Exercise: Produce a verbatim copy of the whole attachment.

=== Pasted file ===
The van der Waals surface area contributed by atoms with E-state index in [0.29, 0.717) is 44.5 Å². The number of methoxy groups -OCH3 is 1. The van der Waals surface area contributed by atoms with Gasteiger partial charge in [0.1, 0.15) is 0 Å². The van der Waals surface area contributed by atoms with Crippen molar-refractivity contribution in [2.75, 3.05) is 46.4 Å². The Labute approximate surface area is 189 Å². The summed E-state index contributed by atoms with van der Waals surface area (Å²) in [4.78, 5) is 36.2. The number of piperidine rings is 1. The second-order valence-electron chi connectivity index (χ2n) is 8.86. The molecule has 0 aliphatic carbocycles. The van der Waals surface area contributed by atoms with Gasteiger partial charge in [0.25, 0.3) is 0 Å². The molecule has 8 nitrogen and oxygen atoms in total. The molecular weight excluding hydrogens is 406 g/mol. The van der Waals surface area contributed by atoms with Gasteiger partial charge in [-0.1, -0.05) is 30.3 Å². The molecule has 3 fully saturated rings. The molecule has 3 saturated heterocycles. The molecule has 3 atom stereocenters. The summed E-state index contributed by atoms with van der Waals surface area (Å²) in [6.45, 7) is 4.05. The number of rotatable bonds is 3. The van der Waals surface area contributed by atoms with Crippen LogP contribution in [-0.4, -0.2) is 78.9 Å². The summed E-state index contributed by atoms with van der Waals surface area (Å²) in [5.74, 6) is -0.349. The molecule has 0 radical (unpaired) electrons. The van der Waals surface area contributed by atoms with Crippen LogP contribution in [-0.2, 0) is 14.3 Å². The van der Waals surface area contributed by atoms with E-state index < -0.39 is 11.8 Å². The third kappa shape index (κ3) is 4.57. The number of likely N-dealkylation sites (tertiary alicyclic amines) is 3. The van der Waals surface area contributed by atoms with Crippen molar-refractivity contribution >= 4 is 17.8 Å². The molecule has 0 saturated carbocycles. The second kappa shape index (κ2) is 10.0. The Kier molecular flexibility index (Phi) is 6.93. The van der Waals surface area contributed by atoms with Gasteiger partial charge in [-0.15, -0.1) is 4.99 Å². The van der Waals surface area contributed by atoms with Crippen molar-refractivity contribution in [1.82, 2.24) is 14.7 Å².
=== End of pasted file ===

The van der Waals surface area contributed by atoms with E-state index in [0.29, 0.717) is 44.5 Å². The number of methoxy groups -OCH3 is 1. The van der Waals surface area contributed by atoms with Gasteiger partial charge in [0.1, 0.15) is 0 Å². The van der Waals surface area contributed by atoms with Crippen molar-refractivity contribution in [2.75, 3.05) is 46.4 Å². The Labute approximate surface area is 189 Å². The summed E-state index contributed by atoms with van der Waals surface area (Å²) in [4.78, 5) is 36.2. The number of piperidine rings is 1. The second-order valence-electron chi connectivity index (χ2n) is 8.86. The molecule has 0 aliphatic carbocycles. The van der Waals surface area contributed by atoms with Gasteiger partial charge in [0.25, 0.3) is 0 Å². The molecule has 8 nitrogen and oxygen atoms in total. The molecular weight excluding hydrogens is 406 g/mol. The van der Waals surface area contributed by atoms with Gasteiger partial charge in [-0.1, -0.05) is 30.3 Å². The molecule has 3 fully saturated rings. The molecule has 3 saturated heterocycles. The molecule has 3 atom stereocenters. The summed E-state index contributed by atoms with van der Waals surface area (Å²) in [6.45, 7) is 4.05. The number of rotatable bonds is 3. The van der Waals surface area contributed by atoms with Crippen LogP contribution in [-0.4, -0.2) is 78.9 Å². The summed E-state index contributed by atoms with van der Waals surface area (Å²) in [5.74, 6) is -0.349. The molecule has 0 radical (unpaired) electrons. The van der Waals surface area contributed by atoms with Crippen LogP contribution in [-0.2, 0) is 14.3 Å². The van der Waals surface area contributed by atoms with E-state index < -0.39 is 11.8 Å². The third kappa shape index (κ3) is 4.57. The number of likely N-dealkylation sites (tertiary alicyclic amines) is 3. The van der Waals surface area contributed by atoms with Crippen molar-refractivity contribution >= 4 is 17.8 Å². The molecule has 0 saturated carbocycles. The second kappa shape index (κ2) is 10.0. The Kier molecular flexibility index (Phi) is 6.93. The van der Waals surface area contributed by atoms with Gasteiger partial charge in [-0.15, -0.1) is 4.99 Å². The van der Waals surface area contributed by atoms with Crippen molar-refractivity contribution in [1.82, 2.24) is 14.7 Å².